How do you develop that? The text says you have to be of sober spirit. Be of sober spirit. The word “sober” is the Greek word “nepho” and perhaps this quote will help us understand. What does it mean to be sober? The writer says: “On a physical level sober, nepho, refers to self-control in relation to intoxication.” We all get that. But listen to this, “Here as in other New Testament usages, however, it has more of a metaphorical connotation. It includes: ordering and balancing life’s important issues which requires the discipline of mind and body that avoids the intoxicating allurements of the world.” You see, if this man and his family had been intoxicated with material possessions, he would’ve been devastated when they were lost. By the way, we certainly don’t want to minimize the significant loss that many of our friends and neighbors have experienced. I don’t want to do that for a second, but if you have a rational, sober, reasonable, appropriate relationship with material possessions you can rejoice in the things in heaven even when your material things are gone. And if you do that well because you’re so discerning, if you do that well because you’ve developed a sober balanced spirit, you may have an opportunity on a Monday morning to share that story with the world through a secular news organization like CNN. Ken Collier from the Wild’s Christian Camp used to say, “I don’t believe in crying over things that can’t cry back.” That’s what a sober spirit sounds like. I’m not, by the way, talking about sober, nor is the Bible, as in sad and somber. In fact, there can and should be great delight in the person of God in the salvation that we enjoy in him but we’re talking about, avoiding the drunkenness that comes from organizing one’s life around things that can’t stand the test of time.

So, you’re a discerning person by being sober and then the text goes on to say by being on the alert. There it is: think about how alert you were this past week. See, it’s easy to become dull; it’s easy to become complacent, especially if we’re talking right now about our own pride and rebellion. That’s why this humbling ourselves under the mighty protective hand of God is very much a daily discipline as is casting all your care upon him, believing by faith that he cares for you. That’s why in this stewardship commitment, we’ve been encouraging you to make a decision if you need to, about the importance of the daily spiritual disciplines, daily time in the word and daily time in prayer. That’s part of what keeps us alert. That’s why it’s important to be part of an adult Bible fellowship or a small group of some kind and that may be a decision that you need to make. You need to commit yourself to that aspect of the plan because that small group of people who can help you gather around and help you be discerning, can help you be sober, can help you be on the alert.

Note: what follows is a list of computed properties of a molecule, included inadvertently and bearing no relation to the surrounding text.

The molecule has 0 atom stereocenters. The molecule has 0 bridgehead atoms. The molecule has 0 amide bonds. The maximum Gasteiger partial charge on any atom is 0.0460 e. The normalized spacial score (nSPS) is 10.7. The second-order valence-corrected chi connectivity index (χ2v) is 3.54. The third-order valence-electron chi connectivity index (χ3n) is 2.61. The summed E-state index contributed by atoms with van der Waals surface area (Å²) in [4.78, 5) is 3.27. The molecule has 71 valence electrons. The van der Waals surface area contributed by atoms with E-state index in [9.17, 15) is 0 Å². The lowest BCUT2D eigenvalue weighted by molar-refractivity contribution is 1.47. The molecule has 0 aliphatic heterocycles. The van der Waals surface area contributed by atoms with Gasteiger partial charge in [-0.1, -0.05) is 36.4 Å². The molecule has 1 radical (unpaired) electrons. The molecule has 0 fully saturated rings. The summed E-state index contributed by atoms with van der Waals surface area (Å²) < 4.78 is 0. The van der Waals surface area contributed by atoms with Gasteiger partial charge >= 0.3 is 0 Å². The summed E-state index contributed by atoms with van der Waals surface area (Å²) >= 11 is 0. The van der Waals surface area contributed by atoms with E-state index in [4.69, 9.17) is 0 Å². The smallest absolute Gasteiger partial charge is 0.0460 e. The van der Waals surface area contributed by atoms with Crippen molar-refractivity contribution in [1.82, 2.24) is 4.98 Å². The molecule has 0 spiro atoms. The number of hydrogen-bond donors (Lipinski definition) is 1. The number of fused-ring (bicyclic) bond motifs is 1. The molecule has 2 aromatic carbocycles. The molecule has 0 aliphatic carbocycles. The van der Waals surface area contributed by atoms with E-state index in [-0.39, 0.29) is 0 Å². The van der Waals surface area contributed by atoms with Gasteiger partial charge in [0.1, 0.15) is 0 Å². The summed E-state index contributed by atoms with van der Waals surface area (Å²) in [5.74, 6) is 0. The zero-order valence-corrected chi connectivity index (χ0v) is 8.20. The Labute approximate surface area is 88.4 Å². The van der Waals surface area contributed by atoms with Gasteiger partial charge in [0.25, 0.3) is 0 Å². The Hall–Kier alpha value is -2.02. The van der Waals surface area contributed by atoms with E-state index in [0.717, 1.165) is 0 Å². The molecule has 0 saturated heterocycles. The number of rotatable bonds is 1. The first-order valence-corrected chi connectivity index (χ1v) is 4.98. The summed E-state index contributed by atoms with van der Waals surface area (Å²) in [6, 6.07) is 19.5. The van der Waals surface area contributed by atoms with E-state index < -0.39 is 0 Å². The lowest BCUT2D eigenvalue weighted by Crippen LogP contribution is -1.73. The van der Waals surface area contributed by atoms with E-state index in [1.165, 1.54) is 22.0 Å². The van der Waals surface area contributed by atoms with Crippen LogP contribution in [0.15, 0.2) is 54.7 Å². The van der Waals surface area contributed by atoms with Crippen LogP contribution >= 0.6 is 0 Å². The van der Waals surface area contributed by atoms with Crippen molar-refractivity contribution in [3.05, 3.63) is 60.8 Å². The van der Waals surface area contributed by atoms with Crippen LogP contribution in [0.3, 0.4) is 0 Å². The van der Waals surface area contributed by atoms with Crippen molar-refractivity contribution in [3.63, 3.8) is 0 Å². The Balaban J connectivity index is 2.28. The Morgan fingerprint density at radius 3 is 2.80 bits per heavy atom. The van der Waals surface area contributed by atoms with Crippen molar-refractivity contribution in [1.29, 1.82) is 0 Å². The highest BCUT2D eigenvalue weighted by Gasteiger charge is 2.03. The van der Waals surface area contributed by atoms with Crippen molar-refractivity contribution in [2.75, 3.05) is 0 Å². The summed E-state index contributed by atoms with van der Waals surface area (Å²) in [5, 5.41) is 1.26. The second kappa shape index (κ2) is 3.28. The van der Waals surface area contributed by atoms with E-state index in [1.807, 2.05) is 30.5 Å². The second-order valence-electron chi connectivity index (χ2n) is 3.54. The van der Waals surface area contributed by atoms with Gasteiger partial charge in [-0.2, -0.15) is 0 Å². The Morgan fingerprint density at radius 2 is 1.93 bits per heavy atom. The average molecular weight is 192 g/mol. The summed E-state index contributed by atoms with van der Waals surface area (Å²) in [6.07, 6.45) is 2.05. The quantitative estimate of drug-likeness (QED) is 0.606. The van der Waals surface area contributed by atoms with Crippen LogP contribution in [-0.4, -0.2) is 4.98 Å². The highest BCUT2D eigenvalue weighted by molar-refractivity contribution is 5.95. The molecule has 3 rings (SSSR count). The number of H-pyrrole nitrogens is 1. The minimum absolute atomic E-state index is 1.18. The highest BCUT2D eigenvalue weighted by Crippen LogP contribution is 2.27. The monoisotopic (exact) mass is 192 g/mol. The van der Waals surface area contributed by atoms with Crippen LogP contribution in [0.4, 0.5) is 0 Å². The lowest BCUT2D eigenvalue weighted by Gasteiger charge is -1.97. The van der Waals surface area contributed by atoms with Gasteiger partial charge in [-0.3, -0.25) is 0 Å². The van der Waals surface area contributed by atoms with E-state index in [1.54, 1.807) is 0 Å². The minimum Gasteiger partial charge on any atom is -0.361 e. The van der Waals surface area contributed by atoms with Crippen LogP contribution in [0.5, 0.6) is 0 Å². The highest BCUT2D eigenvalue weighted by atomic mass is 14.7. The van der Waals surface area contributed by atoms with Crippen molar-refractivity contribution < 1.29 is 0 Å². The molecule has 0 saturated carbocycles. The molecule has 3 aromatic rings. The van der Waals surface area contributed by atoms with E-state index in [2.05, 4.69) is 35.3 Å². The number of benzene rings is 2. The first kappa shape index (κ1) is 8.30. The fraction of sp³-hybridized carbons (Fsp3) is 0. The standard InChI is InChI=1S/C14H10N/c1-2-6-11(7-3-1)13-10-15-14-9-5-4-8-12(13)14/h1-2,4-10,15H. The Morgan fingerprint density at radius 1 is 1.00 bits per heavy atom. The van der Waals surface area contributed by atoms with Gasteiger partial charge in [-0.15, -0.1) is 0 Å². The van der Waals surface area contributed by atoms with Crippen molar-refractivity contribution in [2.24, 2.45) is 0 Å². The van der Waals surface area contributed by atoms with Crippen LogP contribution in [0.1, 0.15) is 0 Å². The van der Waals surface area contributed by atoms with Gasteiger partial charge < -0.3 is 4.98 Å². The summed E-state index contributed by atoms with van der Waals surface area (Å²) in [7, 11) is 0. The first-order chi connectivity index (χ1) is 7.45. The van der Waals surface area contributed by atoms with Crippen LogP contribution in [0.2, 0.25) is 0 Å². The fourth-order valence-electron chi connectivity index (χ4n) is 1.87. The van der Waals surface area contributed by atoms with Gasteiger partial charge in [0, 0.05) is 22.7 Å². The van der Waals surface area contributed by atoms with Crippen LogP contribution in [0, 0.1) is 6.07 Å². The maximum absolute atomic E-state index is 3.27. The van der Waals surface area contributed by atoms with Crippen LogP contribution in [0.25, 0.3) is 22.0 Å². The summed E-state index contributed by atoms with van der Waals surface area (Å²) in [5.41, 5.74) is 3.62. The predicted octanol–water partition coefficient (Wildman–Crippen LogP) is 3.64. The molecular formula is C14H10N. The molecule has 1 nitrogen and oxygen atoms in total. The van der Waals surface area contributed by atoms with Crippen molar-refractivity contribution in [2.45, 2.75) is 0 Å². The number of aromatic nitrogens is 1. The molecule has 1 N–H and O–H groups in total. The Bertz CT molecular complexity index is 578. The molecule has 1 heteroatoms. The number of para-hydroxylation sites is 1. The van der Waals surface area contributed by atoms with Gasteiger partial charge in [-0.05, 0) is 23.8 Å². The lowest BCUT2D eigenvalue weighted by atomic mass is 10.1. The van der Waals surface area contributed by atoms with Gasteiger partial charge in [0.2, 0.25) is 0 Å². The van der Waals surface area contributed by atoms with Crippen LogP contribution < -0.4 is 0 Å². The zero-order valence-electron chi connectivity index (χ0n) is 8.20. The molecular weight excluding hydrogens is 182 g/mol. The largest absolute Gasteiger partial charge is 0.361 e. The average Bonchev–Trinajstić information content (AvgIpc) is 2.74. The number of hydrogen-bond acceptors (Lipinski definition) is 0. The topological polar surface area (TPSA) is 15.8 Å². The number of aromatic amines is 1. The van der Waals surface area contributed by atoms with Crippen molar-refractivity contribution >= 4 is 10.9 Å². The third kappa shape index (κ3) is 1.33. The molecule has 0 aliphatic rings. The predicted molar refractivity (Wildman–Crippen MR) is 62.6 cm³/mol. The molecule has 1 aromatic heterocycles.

In fact, I would encourage you to use this verse as an opportunity to evaluate your sources of information. Are they helping you be sober? Are they helping you be on the alert? I would encourage you to think about the people you bring in your life, your closest relationships. I would encourage you to think about your forms of entertainment and I would ask you that as you just think about stewardship, you are a steward of that mind of yours, I am as well, I would encourage you to think about sources of information, sources of relationships, sources of entertainment and just ask you, “Is that helping you be sober? Is that helping you be discerning? Is that helping you be on the alert?”

Here’s just a random example, I could give hundreds and hundreds but here’s just one: some people surround themselves with people who love to complain so they get together and they complain about their spouses. And they complain about their children. And they complain about their jobs. And they complain about their furniture. And they complain about the President. And they complain about their church. And they complain about the culture. So, instead of having relationships that would encourage them to humble themselves under the mighty hand of God, they’re grousing about whatever it is that they don’t have and instead of casting their care upon him, they’re holding on to those cares and reviewing them over and over and over. Instead of cultivating a heart of humility, they’re cultivating a heart of pride and when that period of suffering comes, they’re just not ready. There has been no discernment; there is no sober spirit; they haven’t been alert; they’ve never committed themselves to the kind of plan that Peter is calling us to at the end of this book.